February 27, 2014
It happens every year about this time. Well stuffed from great holiday feasts, full of the kind of hopeful ambition that a new calendar brings, millions of people resolve that this year, finally, is going to be the one when they learn to cook better.
And so they run out and buy the hottest cookbook from some celebrity chef, try two recipes and quit in disgust.
That's a shame because cooking for yourself -- really cooking, not just throwing the occasional fancy dinner party -- is one of the most rewarding things anyone can do. It's pleasurable and it's healthful, and how many things can you say that about?
And folks, it's just not that hard. Or, at least, it doesn't have to be. Here are seven steps that will make you a better cook, whether you're someone just starting out or you're a little farther down the road.
February 24, 2014
Make any meal "saladicious" by creating a salad with flavorful and nutritious mix-ins. Start with salad greens, add fruit and vegetables, drizzle lightly with dressing, add a lean protein, and top it off to create a unique meal.
Salad greens: The darker and greener, the more nutritious. Darker salad greens are higher in vitamin A, vitamin K, vitamin C, folate, calcium and manganese which help support eye health, healthy bones and the immune system.
February 20, 2014
Involve kids in meal preparation. This doesn't just mean cooking - kids can also make grocery lists, clip coupons, and set and clear the table.
Don't just tell your kids to eat their veggies - show them that you do too. Make it a family priority to try new vegetables or new recipes for familiar ones. Who knows, you may become a vegetable lover!
Log on to www.choosemyplate.gov. It features practical tips for meal planning, grocery shopping, and preparing simple, tasty meals for a range of budgets and taste buds. For Americans who eat out or on-the-go, there are strategies for keeping MyPlate in mind while navigating restaurant menus. Find out what the USDA can do for you and your family!
February 15, 2014
Many Americans believe the myth that fish oil can prevent heart disease.
Though fish oil does offer health benefits, it does little to prevent heart disease. Even so, more than half of Americans (55 percent) believe the recommended daily dose of fish oil can prevent heart disease. Yet, the truth is that one would have to consume enough fish oil to literally smell like fish for it to have any beneficial effect. In addition, some seafood can be just as high in cholesterol as red meat, a fact that only 45 percent of Americans know.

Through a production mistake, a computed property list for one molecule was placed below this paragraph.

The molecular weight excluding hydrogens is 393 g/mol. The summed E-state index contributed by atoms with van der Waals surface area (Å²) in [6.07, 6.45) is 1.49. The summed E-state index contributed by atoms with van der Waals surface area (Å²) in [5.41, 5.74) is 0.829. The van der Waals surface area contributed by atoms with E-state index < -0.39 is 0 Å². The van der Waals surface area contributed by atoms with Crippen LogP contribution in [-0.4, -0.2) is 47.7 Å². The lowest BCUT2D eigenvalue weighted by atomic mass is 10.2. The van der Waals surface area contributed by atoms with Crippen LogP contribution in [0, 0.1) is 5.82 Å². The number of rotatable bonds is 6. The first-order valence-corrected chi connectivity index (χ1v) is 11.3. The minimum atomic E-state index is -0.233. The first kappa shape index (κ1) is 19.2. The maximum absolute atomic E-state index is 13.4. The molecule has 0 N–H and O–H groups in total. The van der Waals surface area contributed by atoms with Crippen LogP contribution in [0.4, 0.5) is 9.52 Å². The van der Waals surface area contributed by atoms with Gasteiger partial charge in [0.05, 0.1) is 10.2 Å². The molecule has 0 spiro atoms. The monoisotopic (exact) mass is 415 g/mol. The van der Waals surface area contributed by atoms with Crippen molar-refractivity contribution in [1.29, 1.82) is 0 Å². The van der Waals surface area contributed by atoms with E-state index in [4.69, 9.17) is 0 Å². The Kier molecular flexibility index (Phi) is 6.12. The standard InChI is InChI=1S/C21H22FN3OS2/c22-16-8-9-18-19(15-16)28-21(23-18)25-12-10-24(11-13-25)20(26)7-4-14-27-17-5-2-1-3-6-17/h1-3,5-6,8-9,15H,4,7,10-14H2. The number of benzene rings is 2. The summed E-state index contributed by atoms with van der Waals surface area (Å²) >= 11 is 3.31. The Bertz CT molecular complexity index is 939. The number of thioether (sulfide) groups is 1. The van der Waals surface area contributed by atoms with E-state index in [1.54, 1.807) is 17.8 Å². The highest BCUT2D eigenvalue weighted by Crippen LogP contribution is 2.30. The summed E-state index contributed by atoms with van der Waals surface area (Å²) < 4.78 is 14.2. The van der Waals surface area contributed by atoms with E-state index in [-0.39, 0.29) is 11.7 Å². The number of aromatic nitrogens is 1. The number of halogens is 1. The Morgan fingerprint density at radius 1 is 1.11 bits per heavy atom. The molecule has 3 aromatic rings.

Vitamins are viewed -- mistakenly -- as a key to heart disease prevention.
More than half (61 percent) of Americans incorrectly believe that vitamins or other supplements have a positive effect on hearth health, and 44 percent believe they can lower cholesterol. Studies have shown that vitamins have almost no effect on heart health, and some can be detrimental.
February 12, 2014
Who doesn't love hearing that chocolate is good for us, especially with Valentine's Day right around the corner? But don't run out for that giant heart-shaped box of chocolates just yet.
Chocolate has been linked to a multitude of health benefits, including lower blood pressure, improved cholesterol, lower risk of cardiovascular disease, better blood flow, and even enhanced brain function.
February 10, 2014
2 tablespoons lower-sodium soy sauce
1 tablespoon dry sherry
1 tablespoon hoisin sauce
1 teaspoon rice vinegar
1 tablespoon dark sesame oil
1 tablespoon minced garlic
1 tablespoon minced peeled fresh ginger
1 (14-ounce) package coleslaw (about 4 cups)
6 ounces shredded skinless, boneless rotisserie chicken breast (about 1 1/2 cups)
1/2 cup sliced green onions, divided
12 Bibb lettuce leaves
1/4 cup chopped cashews
February 6, 2014
This year, instead of opting for the latest fad diet or setting unrealistic goals, spend some time thinking about goals you really can achieve, like these:
-Practice mindful eating: Mindful eating is less about what you eat, and more about how you eat. So set some basic goals to start eating more consciously. There are many different facets to mindful eating, so be sure to pick goals that work for you. And don't overwhelm yourself with too many changes at once. Try setting out a specific timetable for shifting your habits.
February 3, 2014
1 tablespoon extra-virgin olive oil
2 cups thinly sliced leek (about 2 large)
8 ounces oyster mushrooms, sliced
8 ounces cremini mushrooms, sliced
5 ounces shiitake mushrooms, stemmed and sliced
1 cup uncooked pearl barley
1 tablespoon minced garlic
1/2 cup dry white wine
2 teaspoons chopped fresh thyme, divided
8 cups water
1/2 ounce dried porcini mushrooms, coarsely chopped
3 ounces vegetarian Parmesan cheese, grated (about 3/4 cup)
1/2 teaspoon kosher salt
1/4 teaspoon freshly ground black pepper
January 30, 2014
Dig into a typical tailgate spread and you may need to hit the gym extra hard. Or you can just kick back and enjoy any of these light and tasty tailgate snacks.
Baked Buffalo Chicken Bites
Ditch the usual deep-fried Buffalo wings and go for tasty, bite-size morsels of lean, shredded chicken breast, combined with hot sauce, non-fat cream cheese and chopped green onions, all spooned into bite-size balls and coated in whole-grain breadcrumbs.
Eat what you love. Don't ruin your favorite foods with guilt; deprivation and shame are powerful emotional triggers for overeating. Remind yourself that all foods can fit into a healthy diet when you balance eating for enjoyment with eating for nourishment.
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